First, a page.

By Paul Frommelt, Office of Corporate Communications
December 1, 2014
In response to the needs of lead federal agencies and partners fighting the Ebola virus disease, the National Geospatial-Intelligence Agency on Oct. 23 began providing unprecedented online access to its unclassified geospatial intelligence products and services through a public-facing website dedicated to the crisis.
The site uses Esri’s ArcGIS platform and is hosted in the cloud by Amazon Web Services — both publicly available services — and features various base maps that provide foundational context for users who can visually overlay data from NGA and other sources, said Steven Alness, of NGA’s Xperience directorate.
In its role as geographer for the Department of Defense, NGA’s latest efforts are in step with other global events that have required the agency’s disaster support, including Hurricane Katrina in 2005, the Haiti earthquake in 2010, Hurricane Sandy in 2012 and Typhoon Haiyan in 2013, said Tim Peplaw, GEOINT mission manager for NGA’s Integrated Working Group - Readiness, Response and Recovery, or IWG-R3, which provides GEOINT support to humanitarian assistance and disaster relief activities.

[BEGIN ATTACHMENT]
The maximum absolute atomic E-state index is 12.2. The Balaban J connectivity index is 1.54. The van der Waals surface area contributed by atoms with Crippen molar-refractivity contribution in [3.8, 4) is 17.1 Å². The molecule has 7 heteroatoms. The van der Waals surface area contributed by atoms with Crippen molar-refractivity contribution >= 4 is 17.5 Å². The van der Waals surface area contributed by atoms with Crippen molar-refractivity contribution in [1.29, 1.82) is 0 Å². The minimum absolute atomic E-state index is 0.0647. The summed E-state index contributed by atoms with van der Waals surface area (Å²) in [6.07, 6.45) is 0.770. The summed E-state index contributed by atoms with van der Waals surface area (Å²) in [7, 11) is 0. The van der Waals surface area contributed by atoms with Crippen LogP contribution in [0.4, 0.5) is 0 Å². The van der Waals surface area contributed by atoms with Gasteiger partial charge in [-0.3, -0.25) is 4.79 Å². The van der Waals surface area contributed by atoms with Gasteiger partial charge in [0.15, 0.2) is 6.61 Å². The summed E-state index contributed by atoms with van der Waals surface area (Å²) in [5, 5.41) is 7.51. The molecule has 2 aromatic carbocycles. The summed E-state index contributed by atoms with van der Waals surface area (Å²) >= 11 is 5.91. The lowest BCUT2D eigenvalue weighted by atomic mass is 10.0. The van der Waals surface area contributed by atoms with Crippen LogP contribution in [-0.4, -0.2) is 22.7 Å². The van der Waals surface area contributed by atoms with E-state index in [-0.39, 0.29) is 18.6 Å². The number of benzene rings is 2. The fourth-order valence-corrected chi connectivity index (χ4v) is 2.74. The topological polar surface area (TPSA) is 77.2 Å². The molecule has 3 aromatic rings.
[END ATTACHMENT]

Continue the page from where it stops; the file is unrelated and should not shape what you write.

“This has the potential of being a global incident,” said Peplaw. “We are looking at multiple locations and we are trying to provide support. It’s not single threaded. It’s not just one event taking place, it’s happening on the entire western part of the [Africa] continent.” The dynamic site allows NGA to update it as soon as new information is available, said Alness.
“As we expose the data, we want it to be used, useful and usable,” said Alness.
Maintaining the information at the unclassified level helps ensure it can serve a greater number of users, said Martin Cox, national geospatial-intelligence officer for Africa and NGA issues manager for the Ebola crisis. Nongovernmental organizations using the information on the front lines of the Ebola fight have limited or no access to classified material.
“If we don’t keep it unclassified, the majority of the people who are working in the field will not be able to access the information that they may need to help bring this epidemic to a close,” said Cox.
Among the first data the agency has released are geospatial layers relevant to the Ebola outbreak in Guinea, including cultural places and structures, and communication, electric power and ground transportation infrastructure, said Cox.
This data will allow users to see Ebola cases by province and the locations of emergency treatment units, said an IWG-R3 analyst. Users can determine from the data distances between transportation hubs, like airports, and the closest emergency treatment unit.
In contrast to the traditional static products NGA has provided relief workers during other events, the dynamic nature of the new website allows for continuous updates as new information comes in, said the analyst.